NH divided on sharing of sexual images - 169 participants, 474 responses

Mar 23, 2016

Concerns have been raised recently in several states, including New Hampshire, about the phenomenon of “revenge porn”, or the sharing, selling or otherwise distributing sexual or intimate images of another person without their consent. Examples of nonconsensual pornography include posting sexually explicit images of another person online or sharing them through social media apps without that person’s permission. In March, the governor of Arizona signed a measure that explicitly criminalizes the activity, joining over two dozen other states which have passed similar laws. A move to do the same is currently underway in New Hampshire with SB 465. On March 23, the LFDA decided to put the issue to its Facebook members, posting the question, “Should NH criminalize the sharing of private sexual images of another person without his or her consent?”

“Should NH criminalize the sharing of private sexual images of another person without his or her consent?”

Results: Yes or No Respondents

Participation:

A total of 93% of those participating gave a 'yes or no' response to the question. The remaining 7% of participants engaged in the discussion but did not give a yes or no response. In total, the LFDA received 474 responses from 169 individuals. (Click here for details on our methodology.)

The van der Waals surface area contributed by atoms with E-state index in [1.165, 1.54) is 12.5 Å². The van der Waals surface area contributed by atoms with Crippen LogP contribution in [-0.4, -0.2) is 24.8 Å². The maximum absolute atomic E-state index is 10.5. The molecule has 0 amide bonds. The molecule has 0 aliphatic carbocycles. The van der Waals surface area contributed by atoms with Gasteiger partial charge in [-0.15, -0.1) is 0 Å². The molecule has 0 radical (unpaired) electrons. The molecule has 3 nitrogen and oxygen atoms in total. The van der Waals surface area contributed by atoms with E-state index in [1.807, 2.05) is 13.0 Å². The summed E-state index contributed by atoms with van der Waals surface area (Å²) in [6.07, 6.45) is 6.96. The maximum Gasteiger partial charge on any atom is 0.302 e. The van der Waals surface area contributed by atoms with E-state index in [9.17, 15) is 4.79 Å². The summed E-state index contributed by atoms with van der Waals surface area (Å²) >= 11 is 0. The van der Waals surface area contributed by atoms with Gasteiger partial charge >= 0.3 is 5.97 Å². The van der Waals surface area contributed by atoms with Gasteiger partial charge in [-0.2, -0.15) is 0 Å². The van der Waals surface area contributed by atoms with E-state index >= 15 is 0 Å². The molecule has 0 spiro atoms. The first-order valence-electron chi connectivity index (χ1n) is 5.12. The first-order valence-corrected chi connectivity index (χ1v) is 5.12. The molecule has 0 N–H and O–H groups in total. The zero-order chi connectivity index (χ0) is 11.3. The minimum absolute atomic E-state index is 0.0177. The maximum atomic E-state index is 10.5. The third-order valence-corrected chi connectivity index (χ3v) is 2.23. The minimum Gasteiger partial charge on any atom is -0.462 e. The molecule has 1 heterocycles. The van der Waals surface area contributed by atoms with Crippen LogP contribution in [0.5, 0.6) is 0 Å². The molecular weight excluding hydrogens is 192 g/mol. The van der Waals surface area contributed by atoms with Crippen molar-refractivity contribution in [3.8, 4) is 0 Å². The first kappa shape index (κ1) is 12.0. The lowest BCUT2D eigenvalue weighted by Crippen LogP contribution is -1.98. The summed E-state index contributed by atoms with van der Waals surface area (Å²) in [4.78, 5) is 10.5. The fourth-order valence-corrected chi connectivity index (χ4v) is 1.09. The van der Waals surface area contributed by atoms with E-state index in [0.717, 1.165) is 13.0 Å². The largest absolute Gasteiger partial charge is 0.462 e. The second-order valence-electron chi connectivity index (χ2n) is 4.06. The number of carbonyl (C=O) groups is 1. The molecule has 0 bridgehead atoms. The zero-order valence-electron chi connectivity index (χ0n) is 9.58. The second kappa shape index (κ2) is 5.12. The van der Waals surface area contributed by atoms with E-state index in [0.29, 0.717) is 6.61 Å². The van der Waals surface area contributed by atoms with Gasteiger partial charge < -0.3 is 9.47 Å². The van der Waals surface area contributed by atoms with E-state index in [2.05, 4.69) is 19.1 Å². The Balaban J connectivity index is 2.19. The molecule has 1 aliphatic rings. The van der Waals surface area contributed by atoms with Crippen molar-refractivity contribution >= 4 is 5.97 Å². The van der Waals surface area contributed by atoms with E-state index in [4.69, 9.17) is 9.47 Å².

What Participants Said:

Yes: The majority, at 51% of ‘yes or no’ respondents, were in favor of criminalizing the sharing of private sexual images of another person.

  • "Publishing non-authorized photographs or videos with the intent to embarrass or humiliate those in it should be considered a crime.”
  • “Just because the pictures were taken doesn't mean distribution was also consented.”
  • “Yes. It's a life-shattering invasion of privacy.”

No: The minority of ‘yes or no’ respondents, at 49%, opposed criminalizing the sharing of private sexual images of another person.

  • “If someone allows the photo to be taken, it becomes the property of the photographer to do with as they please.”
  • “How do you prove if it was or wasn’t with consent? When was the last time you signed a legal document saying it was okay to share a photo?”
  • “Shouldn't be illegal if the photos or video were taken with consent of the people in them. Whoever takes the picture, owns it, just like any other pictures they take.”

Other: As noted above, 7% of those participating did not give a yes or no response, instead addressing their comments to related questions and issues. These included:

  • Debating the logistics behind enforcing any legislation: “If someone takes a video or photos made with consent across state lines and releases them, what control do we have over that?”
  • Discussing private sexual images in broader terms: “How about stop all porn altogether? Nothing good comes of it.
  • Expressing concern at the complexity of the issue: “Taking a photo with consent and distributing it are two different things.”

*Editor selection of actual participant quotes. 

Click here to read the full Facebook discussion of this question. 

Know someone who would be interested in these results? Forward them the summary version of this report. 

Would you be in favor of criminalizing the sharing of private sexual images of another person? Leave a comment and have your say! 

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